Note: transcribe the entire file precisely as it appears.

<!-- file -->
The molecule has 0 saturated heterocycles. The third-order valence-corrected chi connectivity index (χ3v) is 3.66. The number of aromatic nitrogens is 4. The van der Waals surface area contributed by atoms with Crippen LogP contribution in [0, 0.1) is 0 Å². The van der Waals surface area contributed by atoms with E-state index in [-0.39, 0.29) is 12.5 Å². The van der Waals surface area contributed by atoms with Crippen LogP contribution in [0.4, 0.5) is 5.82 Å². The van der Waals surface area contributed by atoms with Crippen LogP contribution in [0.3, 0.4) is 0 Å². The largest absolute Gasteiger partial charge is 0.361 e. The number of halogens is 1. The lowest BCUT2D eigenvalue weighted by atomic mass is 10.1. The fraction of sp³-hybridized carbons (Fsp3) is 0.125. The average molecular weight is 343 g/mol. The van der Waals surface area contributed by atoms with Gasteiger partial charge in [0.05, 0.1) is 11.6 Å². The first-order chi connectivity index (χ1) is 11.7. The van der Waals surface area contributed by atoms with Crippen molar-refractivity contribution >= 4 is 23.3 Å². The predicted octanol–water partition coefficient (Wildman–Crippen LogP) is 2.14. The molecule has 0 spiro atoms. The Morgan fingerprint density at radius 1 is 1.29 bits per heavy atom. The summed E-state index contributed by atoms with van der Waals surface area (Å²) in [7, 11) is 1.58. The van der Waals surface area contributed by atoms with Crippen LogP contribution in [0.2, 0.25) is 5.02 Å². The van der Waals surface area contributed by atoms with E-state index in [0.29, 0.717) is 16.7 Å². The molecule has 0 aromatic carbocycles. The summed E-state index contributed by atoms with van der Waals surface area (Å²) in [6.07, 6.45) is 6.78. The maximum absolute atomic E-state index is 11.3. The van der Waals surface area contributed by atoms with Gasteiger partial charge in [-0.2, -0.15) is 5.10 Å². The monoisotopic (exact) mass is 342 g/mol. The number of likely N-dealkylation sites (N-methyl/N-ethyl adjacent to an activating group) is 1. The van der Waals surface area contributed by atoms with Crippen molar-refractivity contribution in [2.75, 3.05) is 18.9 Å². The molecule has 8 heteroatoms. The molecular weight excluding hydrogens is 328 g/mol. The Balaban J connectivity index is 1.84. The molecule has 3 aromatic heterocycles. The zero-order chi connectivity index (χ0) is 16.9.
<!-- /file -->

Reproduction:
The molecule has 0 saturated heterocycles. The third-order valence-corrected chi connectivity index (χ3v) is 3.66. The number of aromatic nitrogens is 4. The van der Waals surface area contributed by atoms with Crippen LogP contribution in [0, 0.1) is 0 Å². The van der Waals surface area contributed by atoms with E-state index in [-0.39, 0.29) is 12.5 Å². The van der Waals surface area contributed by atoms with Crippen LogP contribution in [0.4, 0.5) is 5.82 Å². The van der Waals surface area contributed by atoms with Crippen LogP contribution in [0.3, 0.4) is 0 Å². The largest absolute Gasteiger partial charge is 0.361 e. The number of halogens is 1. The lowest BCUT2D eigenvalue weighted by atomic mass is 10.1. The fraction of sp³-hybridized carbons (Fsp3) is 0.125. The average molecular weight is 343 g/mol. The van der Waals surface area contributed by atoms with Gasteiger partial charge in [0.05, 0.1) is 11.6 Å². The first-order chi connectivity index (χ1) is 11.7. The van der Waals surface area contributed by atoms with Crippen molar-refractivity contribution >= 4 is 23.3 Å². The predicted octanol–water partition coefficient (Wildman–Crippen LogP) is 2.14. The molecule has 0 spiro atoms. The Morgan fingerprint density at radius 1 is 1.29 bits per heavy atom. The summed E-state index contributed by atoms with van der Waals surface area (Å²) in [7, 11) is 1.58. The van der Waals surface area contributed by atoms with Crippen LogP contribution in [0.2, 0.25) is 5.02 Å². The van der Waals surface area contributed by atoms with E-state index in [0.29, 0.717) is 16.7 Å². The molecule has 0 aromatic carbocycles. The summed E-state index contributed by atoms with van der Waals surface area (Å²) in [6.07, 6.45) is 6.78. The maximum absolute atomic E-state index is 11.3. The van der Waals surface area contributed by atoms with Gasteiger partial charge in [-0.2, -0.15) is 5.10 Å². The monoisotopic (exact) mass is 342 g/mol. The number of likely N-dealkylation sites (N-methyl/N-ethyl adjacent to an activating group) is 1. The van der Waals surface area contributed by atoms with Crippen molar-refractivity contribution in [2.75, 3.05) is 18.9 Å². The molecule has 8 heteroatoms. The molecular weight excluding hydrogens is 328 g/mol. The Balaban J connectivity index is 1.84. The molecule has 3 aromatic heterocycles. The zero-order chi connectivity index (χ0) is 16.9.